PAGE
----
Today rather briefly, I wanted to give a few reasons why I do book reviews, and why they are important. The first reason I do book reviews is that I love to read and regularly read well over one hundred books a year. Ever since I learned to read, I loved reading books of all genres. At the age of thirteen I became interested in theology and started reading everything I could from studying the Bible to church history. People in church at this time often commented that if I continued to read the way I was doing the Lord might call me to be a Pastor; the ironic thing about that statement is they had no idea at this point I was called to be a Pastor. Most of my reading today is either reading from my Bible or in the areas of biblical or systematic theology, or church history; although I occasionally read Christian fiction. One thing that my readers do not know about me but my closet friends know is that I am happiest when I am surrounded by a stack of books; reading, reflecting and evaluating what they teach from the Word of God. In other words, I have a deep love for research and am passionate about it.
The second reason I review books is tied to why book reviews are important. While reading many books can be a good thing I’ve learned over the years of reading as much as I have that not thinking through what the author is saying is a bad practice and even harmful to my walk with God. J.C. Ryle once said, “Whatever you read, read the Bible first. Beware of bad books: there are plenty in this day. Take heed what you read.” We should read our Bible’s first and then other good books second. Reading others books and not reading your Bible is dangerous because it elevates the place of books over the Book- the Bible. This is a real danger for anyone who does much reading and one I guard against by first opening my Bible and spending time in the Word of God in the mornings before I get to other books I have to read for seminary or publishers.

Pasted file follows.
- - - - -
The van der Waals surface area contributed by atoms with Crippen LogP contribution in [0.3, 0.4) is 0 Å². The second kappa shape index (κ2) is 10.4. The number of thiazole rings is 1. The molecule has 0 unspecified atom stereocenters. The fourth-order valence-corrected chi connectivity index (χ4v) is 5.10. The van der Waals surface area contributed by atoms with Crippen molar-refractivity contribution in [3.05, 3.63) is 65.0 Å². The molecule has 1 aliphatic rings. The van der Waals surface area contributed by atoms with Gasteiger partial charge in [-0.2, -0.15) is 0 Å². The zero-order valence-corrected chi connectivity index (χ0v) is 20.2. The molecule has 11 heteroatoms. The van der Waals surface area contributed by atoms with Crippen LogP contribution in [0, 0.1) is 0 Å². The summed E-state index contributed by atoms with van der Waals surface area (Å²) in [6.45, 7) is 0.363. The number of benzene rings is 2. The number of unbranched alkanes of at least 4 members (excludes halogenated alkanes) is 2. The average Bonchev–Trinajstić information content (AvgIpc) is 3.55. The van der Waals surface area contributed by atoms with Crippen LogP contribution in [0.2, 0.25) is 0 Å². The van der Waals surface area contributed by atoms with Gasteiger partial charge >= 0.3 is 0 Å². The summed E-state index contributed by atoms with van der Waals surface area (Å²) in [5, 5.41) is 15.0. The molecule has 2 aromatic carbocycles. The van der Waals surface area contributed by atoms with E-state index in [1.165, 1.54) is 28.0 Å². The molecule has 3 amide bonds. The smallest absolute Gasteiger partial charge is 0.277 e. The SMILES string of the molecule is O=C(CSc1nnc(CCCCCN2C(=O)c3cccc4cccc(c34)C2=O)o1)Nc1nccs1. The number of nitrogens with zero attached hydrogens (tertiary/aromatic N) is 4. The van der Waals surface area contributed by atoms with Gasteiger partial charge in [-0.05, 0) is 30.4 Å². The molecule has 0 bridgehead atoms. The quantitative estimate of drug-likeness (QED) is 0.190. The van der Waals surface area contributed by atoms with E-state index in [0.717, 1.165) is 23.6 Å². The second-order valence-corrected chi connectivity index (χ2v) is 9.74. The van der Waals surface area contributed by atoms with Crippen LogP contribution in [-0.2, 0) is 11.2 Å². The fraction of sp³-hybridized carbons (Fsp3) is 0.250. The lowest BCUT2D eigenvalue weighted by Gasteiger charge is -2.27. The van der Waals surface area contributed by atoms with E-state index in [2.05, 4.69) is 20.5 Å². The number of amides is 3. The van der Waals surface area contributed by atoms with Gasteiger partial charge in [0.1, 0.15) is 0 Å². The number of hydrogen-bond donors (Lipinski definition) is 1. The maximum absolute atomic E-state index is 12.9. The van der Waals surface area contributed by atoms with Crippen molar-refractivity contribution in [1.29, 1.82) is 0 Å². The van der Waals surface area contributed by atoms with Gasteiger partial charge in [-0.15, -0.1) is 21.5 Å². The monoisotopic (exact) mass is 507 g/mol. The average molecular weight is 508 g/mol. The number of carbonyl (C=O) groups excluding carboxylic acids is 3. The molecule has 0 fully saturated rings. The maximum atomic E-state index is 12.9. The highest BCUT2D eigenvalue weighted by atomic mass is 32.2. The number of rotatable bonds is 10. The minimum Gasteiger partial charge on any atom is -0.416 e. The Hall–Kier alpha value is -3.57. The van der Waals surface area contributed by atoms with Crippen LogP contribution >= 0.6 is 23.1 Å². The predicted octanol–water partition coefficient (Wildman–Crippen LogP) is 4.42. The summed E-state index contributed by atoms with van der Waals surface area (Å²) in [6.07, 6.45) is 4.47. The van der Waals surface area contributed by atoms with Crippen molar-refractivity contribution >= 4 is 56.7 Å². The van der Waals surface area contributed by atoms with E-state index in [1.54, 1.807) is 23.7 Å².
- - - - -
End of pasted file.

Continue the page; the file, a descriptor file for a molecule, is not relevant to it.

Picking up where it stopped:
The reason why reviewing books is important to me is because I’ve been called by the Lord to serve God as a teacher of His Word. To this end, I’ve spent the last four and a half years in Bible and seminary studying the Word, and theology. Book reviews are important because a good review will go beyond just explaining what the book is about to provide a model of discernment for believers.
Many people may disagree with me that book reviews can provide a model for discernment for believers. When I write a book review for publishers I am trying to not summarize the book so much as I am trying to give reasons why I read the book in the first place, and why others should also. As I do this I highlight some parts of the book that are helpful. If I disagree with the author on a point I will state my concern in a nice way that promotes discussion rather than division, and emphasize the strengths of the book rather than the weakness of the book depending on how serious I feel the concern is biblically or theologically.